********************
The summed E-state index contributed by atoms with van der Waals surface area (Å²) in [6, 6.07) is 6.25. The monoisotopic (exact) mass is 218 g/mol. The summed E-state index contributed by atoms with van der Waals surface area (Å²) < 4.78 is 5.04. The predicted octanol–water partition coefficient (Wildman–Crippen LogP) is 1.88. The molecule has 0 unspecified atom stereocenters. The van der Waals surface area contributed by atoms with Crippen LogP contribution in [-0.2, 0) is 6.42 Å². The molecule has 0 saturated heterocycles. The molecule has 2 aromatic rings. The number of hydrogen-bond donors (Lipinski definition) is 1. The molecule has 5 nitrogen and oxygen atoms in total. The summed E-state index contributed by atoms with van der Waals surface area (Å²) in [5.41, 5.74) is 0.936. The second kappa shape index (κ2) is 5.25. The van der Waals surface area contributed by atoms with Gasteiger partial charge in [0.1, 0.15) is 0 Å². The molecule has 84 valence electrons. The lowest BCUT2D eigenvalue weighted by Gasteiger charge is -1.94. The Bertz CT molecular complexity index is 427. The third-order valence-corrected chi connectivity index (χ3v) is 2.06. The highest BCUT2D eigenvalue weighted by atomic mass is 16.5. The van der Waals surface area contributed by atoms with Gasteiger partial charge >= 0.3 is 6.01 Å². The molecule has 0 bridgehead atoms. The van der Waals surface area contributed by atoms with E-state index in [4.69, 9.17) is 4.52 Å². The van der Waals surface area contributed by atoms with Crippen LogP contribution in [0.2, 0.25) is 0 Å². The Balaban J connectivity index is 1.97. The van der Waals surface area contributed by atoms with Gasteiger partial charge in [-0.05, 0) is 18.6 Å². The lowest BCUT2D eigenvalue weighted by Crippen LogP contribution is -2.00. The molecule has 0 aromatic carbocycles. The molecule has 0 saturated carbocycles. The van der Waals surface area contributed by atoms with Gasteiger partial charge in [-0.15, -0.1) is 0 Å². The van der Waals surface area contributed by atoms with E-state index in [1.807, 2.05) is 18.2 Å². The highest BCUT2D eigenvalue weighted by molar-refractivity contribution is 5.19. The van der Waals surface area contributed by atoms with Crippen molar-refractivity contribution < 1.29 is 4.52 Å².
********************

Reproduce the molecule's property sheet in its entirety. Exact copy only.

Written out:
The summed E-state index contributed by atoms with van der Waals surface area (Å²) in [6, 6.07) is 6.25. The monoisotopic (exact) mass is 218 g/mol. The summed E-state index contributed by atoms with van der Waals surface area (Å²) < 4.78 is 5.04. The predicted octanol–water partition coefficient (Wildman–Crippen LogP) is 1.88. The molecule has 0 unspecified atom stereocenters. The van der Waals surface area contributed by atoms with Crippen LogP contribution in [-0.2, 0) is 6.42 Å². The molecule has 0 saturated heterocycles. The molecule has 2 aromatic rings. The number of hydrogen-bond donors (Lipinski definition) is 1. The molecule has 5 nitrogen and oxygen atoms in total. The summed E-state index contributed by atoms with van der Waals surface area (Å²) in [5.41, 5.74) is 0.936. The second kappa shape index (κ2) is 5.25. The van der Waals surface area contributed by atoms with Gasteiger partial charge in [0.1, 0.15) is 0 Å². The molecule has 84 valence electrons. The lowest BCUT2D eigenvalue weighted by Gasteiger charge is -1.94. The Bertz CT molecular complexity index is 427. The third-order valence-corrected chi connectivity index (χ3v) is 2.06. The highest BCUT2D eigenvalue weighted by atomic mass is 16.5. The van der Waals surface area contributed by atoms with Gasteiger partial charge >= 0.3 is 6.01 Å². The molecule has 0 bridgehead atoms. The van der Waals surface area contributed by atoms with E-state index in [4.69, 9.17) is 4.52 Å². The van der Waals surface area contributed by atoms with Crippen LogP contribution in [0.2, 0.25) is 0 Å². The Balaban J connectivity index is 1.97. The van der Waals surface area contributed by atoms with Gasteiger partial charge in [-0.05, 0) is 18.6 Å². The lowest BCUT2D eigenvalue weighted by Crippen LogP contribution is -2.00. The molecule has 0 aromatic carbocycles. The molecule has 0 saturated carbocycles. The van der Waals surface area contributed by atoms with Gasteiger partial charge in [-0.15, -0.1) is 0 Å². The van der Waals surface area contributed by atoms with E-state index in [1.807, 2.05) is 18.2 Å². The highest BCUT2D eigenvalue weighted by molar-refractivity contribution is 5.19. The van der Waals surface area contributed by atoms with Crippen molar-refractivity contribution < 1.29 is 4.52 Å².